There has been a lot of trial work over the years regarding vaccinations of our calves and when would be the most ideal time.
Immunologists would debate this but as situations on farms changed and herds got larger, trends changed. Producers no longer boostered vaccines at four to six weeks apart as was often recommended.
Summer pneumonias cropped up on young calves and are often caused by respiratory viruses such as BRSV (bovine respiratory syncytial virus) or shipping fever bacteria such as pasteurella or mannheimia. Because a four- to six-week gap between vaccination and the booster was always recommended, producers left the initial vaccination to before weaning and then boostered it at weaning. Older calves in the spring were given blackleg, of course, as we knew for sure colostral immunity would wear off but the other vaccines were left out. Summer pneumonias increased in incidence, and to try and avoid these summer pneumonias when calves were hard to spot and check, vaccination was initiated much earlier.
But even though the second booster shot was months apart, producers noticed morbidity and mortality seemed lower. When immunologists looked they found the booster response from the second vaccination (even though it was administered months later) was very good. The discovery that protection was good even with many months in between booster shots was great news. It meant vaccinations could more be co-ordinated with other management procedures and, in most cases, did not require a separate pass through the chute. Whether it was weaning, implanting, or deworming, the second shot of vaccine can be given at the same time as these procedures.
It was also once felt that there may be a maximum number of diseases or antigens that calves could be vaccinated for at any one time. But a normal young animal (or human for that matter) is exposed to almost countless antigens on a daily basis and continuously develops protection or an immune response. It is very hard to overchallenge the immune system.
There was also the worry about vaccinating calves too young because it might block colostral immunity. The calf ingests colostrum in the first few hours of life and the immunoglobulins in the colostrum contain antibodies against the diseases the cow has been vaccinated for or exposed naturally to. This blocks the humoral immune response of the calf.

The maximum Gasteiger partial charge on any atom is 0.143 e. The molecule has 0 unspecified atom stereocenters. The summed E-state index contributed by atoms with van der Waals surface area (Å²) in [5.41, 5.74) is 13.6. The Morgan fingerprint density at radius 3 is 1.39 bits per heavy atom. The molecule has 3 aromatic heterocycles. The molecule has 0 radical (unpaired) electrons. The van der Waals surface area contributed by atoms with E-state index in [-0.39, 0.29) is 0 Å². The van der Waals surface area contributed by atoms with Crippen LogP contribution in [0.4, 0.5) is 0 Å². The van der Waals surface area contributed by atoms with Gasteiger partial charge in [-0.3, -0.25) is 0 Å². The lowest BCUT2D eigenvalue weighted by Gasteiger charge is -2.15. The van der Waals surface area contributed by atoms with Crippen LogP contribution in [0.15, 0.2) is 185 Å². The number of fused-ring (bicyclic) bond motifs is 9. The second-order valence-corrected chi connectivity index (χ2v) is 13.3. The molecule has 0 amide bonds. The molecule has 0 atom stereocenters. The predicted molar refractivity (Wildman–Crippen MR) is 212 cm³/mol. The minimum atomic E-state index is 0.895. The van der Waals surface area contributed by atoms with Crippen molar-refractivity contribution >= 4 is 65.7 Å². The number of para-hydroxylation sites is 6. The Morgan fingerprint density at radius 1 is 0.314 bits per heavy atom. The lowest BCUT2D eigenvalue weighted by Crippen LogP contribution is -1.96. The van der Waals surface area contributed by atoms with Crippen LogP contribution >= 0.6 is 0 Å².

What has only been discovered fairly recently is that when calves were vaccinated at a very young age, they were still protected many months out. This is what we call cell-mediated immunity.
This also ties into when it is best, from a management perspective, to combine this with other procedures. Many producers are calving later, so calves are either born on grass or go to grass at a very young age. So the only opportunity to administer protective vaccines is at a very young age — otherwise the next opportunity to process calves is when they come off grass in the fall.
Not vaccinating calves at a young age leaves them susceptible to the calfhood diseases, including the blackleg organisms, for several months. So it’s better to vaccinate very young rather than leaving it until fall.
Some companies are now testing vaccines on younger and younger cattle. The labels of many vaccines say ‘not approved for use in calves less than three months of age.’ That is because when the vaccine was approved, those were the youngest calves they had tested at that point. I know for a fact companies have tested calves as young as three days to a week of age.
In the foreseeable future, it might make sense to be able to vaccinate calves as young as one day of age while we process them with the shots at birth and apply their ear tags. That would save considerable labour and give calves the ability to acquire protection against certain neonatal diseases right away. The only dilemma with very young calves (if using modified live vaccines) is you need to use the low-dose bottles and group the calves together in multiples of 10 so you can vaccinate them all within two hours of rehydrating the vaccine. Some vaccines are made in individual doses and that helps. See what your vet advises as to the best vaccination protection for your young calves.
Vaccine companies are using intranasal technology more and more, which is very easy to administer to inquisitive young calves and less stressful as there is not the pain of a needle. These intranasal products are being tested on very young calves — and that is a great indication of their safety.
There are now a few intranasal vaccines for IBR PI3, including one in which BRSV is also included. A brand new intranasal vaccine has just been released that works for the bacterial causes of pneumonia mannheimia and pasteurella and tested on week-old calves. This allows you to give protection for all the main respiratory pathogens (except BVD) in two intranasal vaccines. It eliminates giving needles to the very young calves and protection with the intranasal vaccines occurs very quickly (in about 48 hours).
To take advantage of the times you handle young calves, consider whether vaccinations are warranted, and check with your herd veterinarian about which vaccinations he or she recommends for young calves in your area.
We always find the naysayers who have never vaccinated, but all they need is a blackleg or respiratory outbreak to make them believers. Vaccination is still the simplest and effective form of biosecurity you can do for your cattle and will cut down antibiotic usage on young calves in most herds. Happy calving and remember to vaccinate.